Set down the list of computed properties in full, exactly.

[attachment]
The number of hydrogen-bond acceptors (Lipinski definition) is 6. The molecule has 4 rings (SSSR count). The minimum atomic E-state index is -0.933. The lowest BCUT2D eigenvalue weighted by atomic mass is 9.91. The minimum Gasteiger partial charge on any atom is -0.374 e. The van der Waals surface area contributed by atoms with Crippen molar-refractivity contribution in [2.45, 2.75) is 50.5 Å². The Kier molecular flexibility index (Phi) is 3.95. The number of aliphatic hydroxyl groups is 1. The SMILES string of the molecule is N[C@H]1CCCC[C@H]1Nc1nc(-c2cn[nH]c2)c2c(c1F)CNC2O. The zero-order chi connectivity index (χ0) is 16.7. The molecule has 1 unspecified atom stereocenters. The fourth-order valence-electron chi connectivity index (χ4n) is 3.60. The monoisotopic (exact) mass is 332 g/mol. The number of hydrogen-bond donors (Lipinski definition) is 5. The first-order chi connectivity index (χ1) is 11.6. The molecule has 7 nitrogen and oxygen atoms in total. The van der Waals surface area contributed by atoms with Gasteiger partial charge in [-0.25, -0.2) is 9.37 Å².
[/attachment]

The number of hydrogen-bond acceptors (Lipinski definition) is 6. The molecule has 4 rings (SSSR count). The minimum atomic E-state index is -0.933. The lowest BCUT2D eigenvalue weighted by atomic mass is 9.91. The minimum Gasteiger partial charge on any atom is -0.374 e. The van der Waals surface area contributed by atoms with Crippen molar-refractivity contribution in [2.45, 2.75) is 50.5 Å². The Kier molecular flexibility index (Phi) is 3.95. The number of aliphatic hydroxyl groups is 1. The SMILES string of the molecule is N[C@H]1CCCC[C@H]1Nc1nc(-c2cn[nH]c2)c2c(c1F)CNC2O. The zero-order chi connectivity index (χ0) is 16.7. The molecule has 1 unspecified atom stereocenters. The fourth-order valence-electron chi connectivity index (χ4n) is 3.60. The monoisotopic (exact) mass is 332 g/mol. The number of hydrogen-bond donors (Lipinski definition) is 5. The first-order chi connectivity index (χ1) is 11.6. The molecule has 7 nitrogen and oxygen atoms in total. The van der Waals surface area contributed by atoms with Gasteiger partial charge in [-0.25, -0.2) is 9.37 Å².